Wednesday, February 18, 2009

Politics and Representation

In a speech given at Munich University in 1918, Max Weber asserted that "politics" "means striving to share power or striving to influence the distribution of power, either among states or among groups within a state." As a social theorist, Weber was interested in the strategies for "striving to share power;" but he knew that the practice of politics had much more to do with how that power came to be distributed. One wonders how he would react to the current struggle to conclude a budget for the state of California in a setting in which 20,000 employees of the state (all of them, presumably, voters) may well lose their jobs in the absence of such a budget that would provide their salaries. However, these employees, however large their numbers may be, do not signify in those structures of power that are either distributed or shared in the Legislative and Executive branches of the state government. Thus, the primary concern in State Senate deliberations is not employment but the Republican share of the power system; and that share seems to be based on a single ideological precept, which is the inherent evil of taxation. The power of this ideology was felt by all of us when we woke up this morning to word of its impact on the Republican Senators themselves. Here is how Wyatt Buchanan and Matthew Yi reported the news (at 2:28 this morning) for the San Francisco Chronicle:

A state budget deal to close a $41 billion shortfall has been put further into question early this morning after Senate Republicans ousted their leader who had helped negotiate the long-awaited plan with other top lawmakers in California.

The unusual action occurred as Gov. Arnold Schwarzenegger and Democratic lawmakers tried for a fourth night in a row to persuade at least one more Republican senator to cast the deciding vote on the budget, a move officials said is necessary for the state to avoid insolvency.

Speaking to reporters outside his office, the ousted Minority Leader Dave Cogdill, R-Modesto, said, "It's a shame it ended like this."

Cogdill was one of the four legislative leaders who negotiated the emergency budget deal with the governor. Their compromise budget package, reached after three months of negotiations, contained nearly $16 billion in program cuts, $11 billion in borrowing and $14.4 billion in tax increases. The most contentious debate has been over the proposed tax hikes.

Republicans selected Sen. Dennis Hollingsworth, R-Murrieta (Riverside County) as their new Minority leader. Hollingsworth is part of the conservative wing of the Senate Republican caucus and he has been adamantly against raising any taxes.

If ever there were a time to appreciate President John Adams' aversion to the concept of political parties, this would be it. Even Weber recognized that the definition and management of a political party had nothing to do with the extent to which those in office represented those who elected them. Rather, it had to do with the distribution of power within the party itself and the tendency of a single "boss" to manage that distribution of power:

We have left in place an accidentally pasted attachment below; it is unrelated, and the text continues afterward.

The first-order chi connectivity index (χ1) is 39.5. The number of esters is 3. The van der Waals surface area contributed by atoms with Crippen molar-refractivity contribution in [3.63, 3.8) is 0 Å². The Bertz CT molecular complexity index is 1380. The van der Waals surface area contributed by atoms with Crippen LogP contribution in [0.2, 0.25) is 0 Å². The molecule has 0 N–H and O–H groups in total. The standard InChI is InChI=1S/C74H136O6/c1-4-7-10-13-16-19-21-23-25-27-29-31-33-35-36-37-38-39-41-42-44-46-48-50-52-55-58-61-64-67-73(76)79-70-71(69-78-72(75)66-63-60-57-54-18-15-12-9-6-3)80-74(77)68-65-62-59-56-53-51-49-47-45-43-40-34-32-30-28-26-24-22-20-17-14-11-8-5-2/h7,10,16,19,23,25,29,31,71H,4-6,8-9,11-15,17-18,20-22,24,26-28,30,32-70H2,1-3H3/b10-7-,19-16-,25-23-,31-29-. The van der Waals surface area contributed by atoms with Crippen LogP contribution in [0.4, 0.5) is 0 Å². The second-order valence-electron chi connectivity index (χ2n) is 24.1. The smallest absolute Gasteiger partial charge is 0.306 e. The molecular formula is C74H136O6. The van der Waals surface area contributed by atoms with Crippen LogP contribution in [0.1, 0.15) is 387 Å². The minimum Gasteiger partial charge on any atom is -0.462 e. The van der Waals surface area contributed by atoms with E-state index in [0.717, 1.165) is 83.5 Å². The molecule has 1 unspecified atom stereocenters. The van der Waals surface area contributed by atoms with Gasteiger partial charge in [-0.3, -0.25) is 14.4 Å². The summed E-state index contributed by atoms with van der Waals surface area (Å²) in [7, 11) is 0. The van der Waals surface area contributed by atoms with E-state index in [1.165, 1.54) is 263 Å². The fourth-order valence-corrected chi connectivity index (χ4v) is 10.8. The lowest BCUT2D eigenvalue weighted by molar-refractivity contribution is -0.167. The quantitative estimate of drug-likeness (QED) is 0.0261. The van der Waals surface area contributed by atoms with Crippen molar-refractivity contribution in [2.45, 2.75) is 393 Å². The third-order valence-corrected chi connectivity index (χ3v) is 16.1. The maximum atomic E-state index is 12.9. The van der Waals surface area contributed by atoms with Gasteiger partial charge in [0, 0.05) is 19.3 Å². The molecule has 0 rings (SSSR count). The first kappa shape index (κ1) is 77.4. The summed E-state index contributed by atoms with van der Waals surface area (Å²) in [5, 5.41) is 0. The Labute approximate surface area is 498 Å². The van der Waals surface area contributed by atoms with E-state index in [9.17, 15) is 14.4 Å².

The boss has no firm political ‘principles’; he is completely unprincipled in attitude and asks merely: What will capture votes?

In a discussion of partisanship on last night's NewsHour on PBS, one analyst observed that, in the early days of the Clinton Administration, Newt Gingrich was so focused on establishing Republican control of the House of Representatives that he forbade Republican Representatives from continuing their regular tennis games with colleagues from across the aisle. Cross-party socialization has long provided paths to the sharing of power that satisfied all involved parties; but Gingrich was concerned only with redistributing that power. Now we are seeing similar thinking in play in the California Senate, going all the way down to who will serve as minority leader. Ultimately, the real losers in this power game are the people of California, who are discovering that their elected representatives are beholden to forces more powerful than the voters. Rather, they are, as Weber put it (even though he was talking about England), victims of a "dictatorship resting on the exploitation of mass emotionality." The only thing sadder than the current budgetary impasse in California is that Gingrich has left a legacy in which all of our country's voters are victims of that same "exploitation of mass emotionality." President Barack Obama is may trying hard to get our national culture beyond such vulnerability; but it is clear that he has not yet made very much progress, whether in California or in any other part of the country.

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